Sometimes a player has to grind, needs a few lucky bounces, and has to figure out a way to get it in the house when the swing isn’t working. This is something that Phil Mickelson does better than anyone else on Tour (the 2006 US Open notwithstanding) and Saturday’s 3rd round at Riviera showcased precisely why.
As he had done the past two days, Mickelson would once again birdie the opening par5 1st and quickly get it under-par for the round. The next 5 hours, however, would be an adventure that would take Lefty off the beaten path. Mickelson continued the inconsistent theme from Friday’s round, struggling both off the tee and from the fairway, managing to find nearly as many spectators and eucalyptus trees as he did fairways and greens Saturday. His first bogey came at the par3 4th, as he missed the green and missed his 11-footer for par, taking him back to even on the day. Two holes later on the par3 6th, Mickelson would miss the green yet again, but would avoid bogey by making a difficult 12-footer to save his par. After hitting his approach on the par4 9th to 7 feet, he would fail to convert the birdie and made the turn at level par on the day. Aside from the birdie two holes later on the par5 11th, his erratic back-nine play would mirror the front, but so too would his Mickelson-esque short game. On no fewer than four occasions coming in, he would miss greens by sizable margins yet escape with pars. Mickelson admitted afterward that his game was off again for the second consecutive round, but that he was also proud of the way he was able to scramble for an under-par round of 1-under 70 on an off day. “This was a great round for me because I did not play well, and I shot 1-under par and I’m atop the leaderboard,” Phil said. “Usually when I win, I’ll have two good rounds and I’ll have two rounds that aren’t so great that I’ve got to keep somewhere in it to give myself a chance.” In Mickelson-speak, that was a subtle Saturday evening parting shot telling the field to bring it Sunday, because in his mind he’s due. But with 8 players within 3 shots of the lead chasing him, it’ll be no easy task at Riviera.
But Mickelson isn’t the only one atop the leaderboard heading into Sunday’s final round. Keegan Bradley made a major move on moving day, tying two other players (Bryce Molder and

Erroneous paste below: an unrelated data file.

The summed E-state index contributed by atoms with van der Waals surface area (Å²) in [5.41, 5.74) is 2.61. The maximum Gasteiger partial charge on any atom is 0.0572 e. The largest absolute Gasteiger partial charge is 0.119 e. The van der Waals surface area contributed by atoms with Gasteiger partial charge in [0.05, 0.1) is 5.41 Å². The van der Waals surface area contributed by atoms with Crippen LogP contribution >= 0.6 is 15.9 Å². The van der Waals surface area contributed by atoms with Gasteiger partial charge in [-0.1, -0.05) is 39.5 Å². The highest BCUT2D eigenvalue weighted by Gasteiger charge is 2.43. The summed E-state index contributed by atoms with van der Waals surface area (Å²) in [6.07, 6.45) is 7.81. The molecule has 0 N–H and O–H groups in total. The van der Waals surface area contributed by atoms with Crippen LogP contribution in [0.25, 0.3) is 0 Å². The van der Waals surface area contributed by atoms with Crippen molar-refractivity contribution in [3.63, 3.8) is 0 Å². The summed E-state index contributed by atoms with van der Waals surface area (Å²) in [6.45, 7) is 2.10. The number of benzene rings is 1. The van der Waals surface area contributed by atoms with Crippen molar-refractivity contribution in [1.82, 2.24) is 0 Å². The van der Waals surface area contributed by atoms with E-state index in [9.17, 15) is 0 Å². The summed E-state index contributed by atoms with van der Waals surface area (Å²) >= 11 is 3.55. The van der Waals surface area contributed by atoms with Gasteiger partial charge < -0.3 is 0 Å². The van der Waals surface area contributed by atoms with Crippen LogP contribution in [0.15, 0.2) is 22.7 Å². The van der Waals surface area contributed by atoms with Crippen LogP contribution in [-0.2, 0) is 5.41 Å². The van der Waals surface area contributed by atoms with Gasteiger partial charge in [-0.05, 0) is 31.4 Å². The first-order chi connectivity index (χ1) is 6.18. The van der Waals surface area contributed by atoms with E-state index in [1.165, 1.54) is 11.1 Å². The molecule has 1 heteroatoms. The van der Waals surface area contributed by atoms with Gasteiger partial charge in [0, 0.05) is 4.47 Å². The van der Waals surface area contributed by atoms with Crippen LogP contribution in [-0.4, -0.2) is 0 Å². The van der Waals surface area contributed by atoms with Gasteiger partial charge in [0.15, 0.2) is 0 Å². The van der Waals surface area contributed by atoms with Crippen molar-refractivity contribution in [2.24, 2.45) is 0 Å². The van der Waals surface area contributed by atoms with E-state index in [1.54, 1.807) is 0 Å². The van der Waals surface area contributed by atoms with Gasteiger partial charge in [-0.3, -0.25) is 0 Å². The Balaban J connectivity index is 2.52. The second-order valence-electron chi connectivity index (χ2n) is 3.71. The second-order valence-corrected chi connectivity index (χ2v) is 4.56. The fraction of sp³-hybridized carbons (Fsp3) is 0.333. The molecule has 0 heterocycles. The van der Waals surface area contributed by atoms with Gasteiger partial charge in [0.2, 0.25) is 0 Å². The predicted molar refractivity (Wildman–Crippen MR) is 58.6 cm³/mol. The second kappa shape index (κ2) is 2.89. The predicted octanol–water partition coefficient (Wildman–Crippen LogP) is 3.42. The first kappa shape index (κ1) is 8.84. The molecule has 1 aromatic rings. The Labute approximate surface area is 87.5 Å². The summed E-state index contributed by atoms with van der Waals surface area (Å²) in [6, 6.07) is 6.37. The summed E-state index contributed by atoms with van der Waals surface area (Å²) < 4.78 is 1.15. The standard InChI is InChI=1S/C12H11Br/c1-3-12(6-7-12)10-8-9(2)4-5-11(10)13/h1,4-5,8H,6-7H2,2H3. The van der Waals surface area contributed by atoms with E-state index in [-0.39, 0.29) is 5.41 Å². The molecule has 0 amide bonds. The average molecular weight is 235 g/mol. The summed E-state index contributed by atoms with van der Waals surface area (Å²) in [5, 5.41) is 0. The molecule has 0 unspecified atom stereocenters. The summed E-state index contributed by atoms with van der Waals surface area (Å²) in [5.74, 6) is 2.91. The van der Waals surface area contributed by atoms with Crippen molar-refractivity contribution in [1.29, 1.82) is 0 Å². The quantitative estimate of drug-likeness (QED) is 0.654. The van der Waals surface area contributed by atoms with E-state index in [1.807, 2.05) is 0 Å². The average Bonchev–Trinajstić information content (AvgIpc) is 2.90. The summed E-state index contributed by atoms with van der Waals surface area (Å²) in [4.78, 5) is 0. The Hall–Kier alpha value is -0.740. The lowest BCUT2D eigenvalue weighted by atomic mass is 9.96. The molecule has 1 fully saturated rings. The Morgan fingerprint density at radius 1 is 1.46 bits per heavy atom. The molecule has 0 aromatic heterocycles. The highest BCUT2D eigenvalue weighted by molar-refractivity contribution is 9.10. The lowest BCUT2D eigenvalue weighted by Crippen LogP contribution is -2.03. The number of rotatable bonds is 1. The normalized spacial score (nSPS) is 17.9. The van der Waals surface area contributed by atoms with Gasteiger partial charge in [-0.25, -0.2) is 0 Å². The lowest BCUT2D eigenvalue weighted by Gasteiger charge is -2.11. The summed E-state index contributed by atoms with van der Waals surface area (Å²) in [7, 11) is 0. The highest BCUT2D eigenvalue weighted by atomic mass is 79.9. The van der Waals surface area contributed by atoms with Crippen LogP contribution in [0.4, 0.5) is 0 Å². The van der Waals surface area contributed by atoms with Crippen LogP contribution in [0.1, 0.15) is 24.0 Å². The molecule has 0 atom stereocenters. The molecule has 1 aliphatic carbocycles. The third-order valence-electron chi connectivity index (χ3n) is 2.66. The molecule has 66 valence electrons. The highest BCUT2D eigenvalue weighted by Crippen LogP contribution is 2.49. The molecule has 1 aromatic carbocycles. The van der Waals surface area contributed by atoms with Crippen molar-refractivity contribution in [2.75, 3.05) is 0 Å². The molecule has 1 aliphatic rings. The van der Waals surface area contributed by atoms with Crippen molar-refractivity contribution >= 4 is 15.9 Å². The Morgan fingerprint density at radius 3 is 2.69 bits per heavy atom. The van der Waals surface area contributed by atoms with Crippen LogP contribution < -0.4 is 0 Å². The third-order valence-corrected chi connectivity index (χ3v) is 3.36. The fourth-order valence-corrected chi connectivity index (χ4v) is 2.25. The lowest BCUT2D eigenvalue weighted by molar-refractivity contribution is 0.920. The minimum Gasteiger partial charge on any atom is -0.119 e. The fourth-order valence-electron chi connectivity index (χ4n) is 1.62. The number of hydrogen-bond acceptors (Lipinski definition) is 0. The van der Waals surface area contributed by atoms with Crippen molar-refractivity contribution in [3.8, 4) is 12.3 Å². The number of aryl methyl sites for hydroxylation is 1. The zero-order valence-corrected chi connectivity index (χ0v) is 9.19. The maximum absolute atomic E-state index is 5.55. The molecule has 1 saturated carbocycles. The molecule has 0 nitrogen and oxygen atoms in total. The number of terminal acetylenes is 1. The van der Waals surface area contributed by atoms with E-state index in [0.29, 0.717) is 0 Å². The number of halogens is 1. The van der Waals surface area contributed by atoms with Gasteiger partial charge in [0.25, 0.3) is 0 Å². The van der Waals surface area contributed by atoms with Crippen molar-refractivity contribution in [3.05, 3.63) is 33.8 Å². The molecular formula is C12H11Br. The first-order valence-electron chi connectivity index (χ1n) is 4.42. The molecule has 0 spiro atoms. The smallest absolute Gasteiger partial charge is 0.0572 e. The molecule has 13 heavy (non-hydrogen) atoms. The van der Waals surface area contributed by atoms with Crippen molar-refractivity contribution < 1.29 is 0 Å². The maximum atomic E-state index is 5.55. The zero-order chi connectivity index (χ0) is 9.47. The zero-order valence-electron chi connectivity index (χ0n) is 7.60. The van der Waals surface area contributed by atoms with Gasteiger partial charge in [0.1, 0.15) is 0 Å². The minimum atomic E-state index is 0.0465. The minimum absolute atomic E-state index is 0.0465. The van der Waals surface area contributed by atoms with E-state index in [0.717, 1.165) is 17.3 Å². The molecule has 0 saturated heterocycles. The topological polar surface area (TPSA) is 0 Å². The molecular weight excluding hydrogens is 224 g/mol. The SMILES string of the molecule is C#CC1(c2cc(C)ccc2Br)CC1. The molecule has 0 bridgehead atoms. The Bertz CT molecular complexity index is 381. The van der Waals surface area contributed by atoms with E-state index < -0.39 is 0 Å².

Aaron Baddeley) for low honors on Saturday with a 5-under 66 effort. He’s at 7-under along with Mickelson, and looks forward to playing alongside him Sunday. “Any time you play with Phil it means you’re playing pretty well,” Bradley said. “But I can promise you I do want to beat Phil, and he wants to beat me. I just look forward to the challenge of going out there and being in the hunt with him. Like I said, you never know what Phil is going to shoot. He could shoot a really low one or not, so you’ve got to try not to focus on him as much.” Bradley is serious about winning his 3rd Tour event Sunday at Riviera, but he also acknowledged the respect and admiration he has for Mickelson, who Bradley says went out of his way to make him feel welcomed as a rookie last season. “But the thing that I do have is I have played with him a bunch, I’ve hung out with him, and I feel more comfortable this year than I would last year playing in the final group. I’ve got that going for me. I love Phil. Everything he’s done for me is great, and if I didn’t win tomorrow, I would hope he would.”
Bryce Molder, who is 1 shot back at 6-under par, will be paired with Mickelson and Bradley in the final group Sunday.
(3rd round scores in parenthesis)
1-shot back @ 6-under: Bryce Molder (5-under 66), Jonathan Byrd (2-under 69), Pat Perez (1-under 70)
2-shots back @ 5-under: Aaron Baddeley (5-under 66), Dustin Johnson (4-under 67), Bill Haas (3-under 68)
3-shots back @ 4-under: Ryan Moore (3-under 68), Jarrod Lyle (even-par 71)
For a full recap of Saturday’s action at the Northern Trust Open, click HERE.